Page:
Alertbox: Tabs, Used Right

Allison Bloodworth abloodworth at berkeley.edu
Mon Sep 17 19:21:43 UTC 2007


He's right to some extent (if you want to be very strict about it),  
and I'm guessing that in the long term we will be moving away from  
tabs. However, I do think that metaphors change over time, and as he  
points out, large sites like Amazon have helped change the meaning of  
tabs (for better or for worse). Nielsen's a bit of a usability  
stickler and always thinks he knows best, but I've seen him fight  
against other trends which have overwhelmingly gone against his  
advice where he's ended up changing his mind (I think he's finally  
given up the notion that all links should be blue and visited links  
should be purple, for instance). I am actually a really strong  
advocate of looking to Nielsen for usability guidance. However, I  
often end up taking his advice with a grain of salt as I don't think  
it always makes sense to always follow such strict principles, which  
can stifle innovation.

In our case, it's not really innovation, but trying to do our best to  
make incremental changes which help our users. I do think that if we  
conceive of Sakai "sites" as distinct sets of grouped information,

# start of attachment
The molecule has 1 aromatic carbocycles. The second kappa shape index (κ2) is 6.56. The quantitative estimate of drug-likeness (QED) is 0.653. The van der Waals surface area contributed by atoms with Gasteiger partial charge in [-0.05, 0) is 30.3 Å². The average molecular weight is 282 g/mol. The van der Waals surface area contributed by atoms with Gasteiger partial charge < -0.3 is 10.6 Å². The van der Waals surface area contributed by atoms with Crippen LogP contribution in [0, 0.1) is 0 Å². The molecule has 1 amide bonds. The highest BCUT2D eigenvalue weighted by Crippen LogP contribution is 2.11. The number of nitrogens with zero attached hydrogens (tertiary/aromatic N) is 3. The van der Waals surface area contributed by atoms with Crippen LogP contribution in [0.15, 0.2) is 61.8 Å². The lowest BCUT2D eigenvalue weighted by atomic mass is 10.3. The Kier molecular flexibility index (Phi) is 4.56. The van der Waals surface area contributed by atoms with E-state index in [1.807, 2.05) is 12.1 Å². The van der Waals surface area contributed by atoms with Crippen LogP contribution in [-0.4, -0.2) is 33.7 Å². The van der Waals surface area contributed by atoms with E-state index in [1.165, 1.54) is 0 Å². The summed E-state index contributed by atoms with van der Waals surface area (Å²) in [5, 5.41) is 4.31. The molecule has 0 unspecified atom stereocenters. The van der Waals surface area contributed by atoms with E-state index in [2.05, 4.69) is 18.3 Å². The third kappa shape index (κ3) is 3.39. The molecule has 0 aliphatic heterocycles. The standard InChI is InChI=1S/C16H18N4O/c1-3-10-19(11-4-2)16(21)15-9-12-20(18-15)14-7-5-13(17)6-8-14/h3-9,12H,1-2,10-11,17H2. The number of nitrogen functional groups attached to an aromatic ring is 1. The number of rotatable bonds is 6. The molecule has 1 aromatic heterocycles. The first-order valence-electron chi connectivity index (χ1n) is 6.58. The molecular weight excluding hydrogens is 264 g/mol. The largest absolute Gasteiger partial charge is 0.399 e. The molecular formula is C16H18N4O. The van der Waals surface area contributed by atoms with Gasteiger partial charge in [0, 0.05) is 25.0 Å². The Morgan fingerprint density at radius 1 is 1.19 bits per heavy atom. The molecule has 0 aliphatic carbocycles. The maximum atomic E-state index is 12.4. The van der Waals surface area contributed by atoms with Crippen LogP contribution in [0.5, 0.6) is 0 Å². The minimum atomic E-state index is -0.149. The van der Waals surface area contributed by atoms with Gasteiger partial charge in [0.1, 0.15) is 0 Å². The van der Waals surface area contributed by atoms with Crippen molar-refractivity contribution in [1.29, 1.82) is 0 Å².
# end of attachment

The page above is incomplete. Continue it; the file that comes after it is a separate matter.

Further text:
tabs work well. Again, however, long-term we may not think of sites  
that way...it may make more sense to give the user a more portal-like  
interface into the information in the sites. But portals often use  
tabs, too, which I think is a pretty standard practice for them and  
wouldn't fall under Nielsen's guidelines for tabs either. It almost  
makes me wonder whether his guidelines about tabs just apply to  
websites and not web apps. He also compares the tab interface to file  
folders, and physical folder contents definitely does *not* represent  
different views of the same information (a piece of paper can only be  
located in one folder at a time).

Allison

On Sep 17, 2007, at 11:18 AM, Moore, Kathleen E wrote:

> If we accept all of this, doesn't it imply that tabs are the wrong  
> solution for listing Sakai sites? They're certainly not different  
> views of the same information.
>
>
>
> Kathy
>
>
>
> Kathleen Moore
>
> Web Manager, Information Technology Services
>
> BU School of Management
>
> kemoore at bu.edu
>
> 617-353-2685
>
>
>
> From: fluid-work-bounces at fluidproject.org [mailto:fluid-work- 
> bounces at fluidproject.org] On Behalf Of Daphne Ogle
> Sent: Monday, September 17, 2007 2:07 PM
> To: fluid-work at fluidproject.org
> Subject: Fwd: Alertbox: Tabs, Used Right
>
>
>
> This is a timely article on the use of tabs...
>
>
>
> Begin forwarded message:
>
>
>
> From: alertbox at nngroup.com (Jakob Nielsen)
>
> Date: September 17, 2007 9:00:00 AM PDT
>
> To: "Alertbox Announcement List" <alertbox at laser.sparklist.com>
>
> Subject: Alertbox: Tabs, Used Right
>
> Reply-To: bounce-alertbox-6665134 at laser.sparklist.com
>
>
>
> Jakob Nielsen's Alertbox for September 17 is now online at:
>
>> http://www.useit.com/alertbox/tabs.html